'Sorry? You don't understand me?' I asked guessing the meaning of what he had said. He nodded.
 I explained again, speaking more slowly and he nodded his understanding.
            'So you're going now?' he asked.
            'Yes, I want to do it.'
            I cringed as I changed back into my filthy riding clothes and shoved my feet back into my shoes. I filled my bottles and accepted some bread in a plastic bag for the road.
            Outside I found Toro on the path and explained to him what I was doing. He told me to come back for coffee when I changed my mind. I thanked them both and apologized profusely for leaving, jumped on the bike and struggled up the hill back to the highway. The day was just yielding to evening as I pulled away from the Estancia.
            I had wondered several times already that day if I were indeed on the correct road, an unsettling question to have flickering in the back of your mind in a moment like this. On my map I could see the main highway and also a secondary road, both meeting in San Sebastian. I was unsure whether or not I had inadvertently gotten onto that secondary road.  A few facts suddenly clicked into place.

'That sign for Cullen does not have any distance labeled on it which means I'm probably in Cullen, (Cullen was a spot on my map on the secondary road. A spot on this map was not a guarantee of there being anything there at all), I have not seen a single passenger bus go by and... Oh no, I turned left at the junction.' On my map the main highway clearly was the one to the right. 'But why would the signs have pointed me this way if it were not the main route? But if it's the main route then where are the buses? But if it's much rougher or longer than why are all the trucks going this way?'

I digested all these questions as the sun sank lower and night slowly dimmed and blanketed the landscape. I knew it was only a day or two past the full moon and I hoped it would rise soon. I had my small led headlight on which allowed me to stay on the road but didn't provide proper light for choosing the 'smoothest' path along the road.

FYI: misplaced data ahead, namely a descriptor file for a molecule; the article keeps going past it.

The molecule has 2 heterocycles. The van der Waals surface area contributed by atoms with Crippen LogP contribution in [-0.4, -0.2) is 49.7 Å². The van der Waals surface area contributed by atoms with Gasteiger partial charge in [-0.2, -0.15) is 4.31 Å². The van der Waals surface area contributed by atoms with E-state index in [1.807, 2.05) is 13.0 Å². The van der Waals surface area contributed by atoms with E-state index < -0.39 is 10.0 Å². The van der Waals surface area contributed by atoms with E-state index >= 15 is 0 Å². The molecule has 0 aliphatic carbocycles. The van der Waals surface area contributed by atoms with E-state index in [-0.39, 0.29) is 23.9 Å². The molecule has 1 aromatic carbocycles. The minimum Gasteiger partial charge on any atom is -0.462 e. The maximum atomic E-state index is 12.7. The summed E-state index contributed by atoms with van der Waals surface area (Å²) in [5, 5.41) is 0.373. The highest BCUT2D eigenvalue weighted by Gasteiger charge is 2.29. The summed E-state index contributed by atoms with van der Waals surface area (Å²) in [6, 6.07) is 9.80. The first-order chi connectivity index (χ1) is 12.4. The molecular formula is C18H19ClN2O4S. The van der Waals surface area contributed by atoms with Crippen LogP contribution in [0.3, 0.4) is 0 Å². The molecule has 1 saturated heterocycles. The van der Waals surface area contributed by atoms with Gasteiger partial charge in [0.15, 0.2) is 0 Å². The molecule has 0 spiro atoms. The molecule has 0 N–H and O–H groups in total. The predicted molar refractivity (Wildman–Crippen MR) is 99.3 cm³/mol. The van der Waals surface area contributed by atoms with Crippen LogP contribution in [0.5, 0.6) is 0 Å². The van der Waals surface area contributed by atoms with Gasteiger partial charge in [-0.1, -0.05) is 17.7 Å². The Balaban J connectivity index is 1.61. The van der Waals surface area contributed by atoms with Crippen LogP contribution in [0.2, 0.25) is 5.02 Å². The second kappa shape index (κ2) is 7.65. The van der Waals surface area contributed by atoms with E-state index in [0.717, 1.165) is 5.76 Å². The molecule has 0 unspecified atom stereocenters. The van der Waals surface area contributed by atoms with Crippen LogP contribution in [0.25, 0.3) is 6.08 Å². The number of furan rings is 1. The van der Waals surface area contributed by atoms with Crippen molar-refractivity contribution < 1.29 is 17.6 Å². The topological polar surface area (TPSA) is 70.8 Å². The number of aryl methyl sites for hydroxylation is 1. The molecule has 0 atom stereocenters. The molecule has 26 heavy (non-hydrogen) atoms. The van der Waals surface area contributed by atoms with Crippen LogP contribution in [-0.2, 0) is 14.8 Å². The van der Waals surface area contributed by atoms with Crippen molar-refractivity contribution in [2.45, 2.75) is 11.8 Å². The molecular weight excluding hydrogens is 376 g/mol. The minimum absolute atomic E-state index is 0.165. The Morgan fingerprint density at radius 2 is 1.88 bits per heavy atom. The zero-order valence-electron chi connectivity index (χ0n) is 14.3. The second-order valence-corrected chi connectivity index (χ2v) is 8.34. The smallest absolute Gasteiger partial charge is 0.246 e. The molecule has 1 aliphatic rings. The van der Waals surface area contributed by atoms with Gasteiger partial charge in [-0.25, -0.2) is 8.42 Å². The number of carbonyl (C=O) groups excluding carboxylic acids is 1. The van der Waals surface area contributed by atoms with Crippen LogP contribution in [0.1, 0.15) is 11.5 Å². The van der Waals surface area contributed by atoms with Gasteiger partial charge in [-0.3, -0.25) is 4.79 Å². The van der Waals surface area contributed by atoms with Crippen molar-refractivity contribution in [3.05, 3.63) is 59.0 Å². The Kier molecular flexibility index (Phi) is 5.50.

There is a certain list of sensations which fall into the category of unquestionably, unconditionally and entirely not good. Hitting a large unexpected bump in the road on a suspensionless bike is one of them. It's an unexpected slap in the face; it is the feeling of having cold water dumped on you in your sleep and this sensation was one that consistently jolted me out of any sense of focus or relaxation.

As the night deepened and even the subtlest trace of color disappeared from the western horizon the wind diminished to a quiet barely perceptible nighttime flicker.  'So far so good,' I thought, 'Full moon on the way, almost no wind and the rain never showed up.'

The night was cold, hovering 3 or 4 degrees above freezing. First my toes were cold, and my hands. Then my entire feet began to feel frozen and sensitive. I tried to hide my hands from the wind of my forward motion by gripping the bars right behind my bar bag. My breath was as thick and white as smoke and was illuminated brightly by the light on my forehead before dispersing.

I had learned from Toro that the pavement didn't begin until San Sebastian, which was still more than 50 K away, an eternal distance on this road. I crossed my fingers that something would be open there, a place I could step into for a moment to warm up with a cup of coffee and buy some food. A few dim distant lights dotted the otherwise black hills. It was impossible to tell how far they were or whether or not the road would take me to them.

Trucks and cars rumbled by every half hour or leaving a lingering cloud of thick white dust which the light from my headlight reflected off of and made seeing beyond difficult. I simply persisted, taking distance ten K, five K, one K at a time, knowing that this eternal surreal situation would inevitably end with the rising if the sun and the return of warmth and light.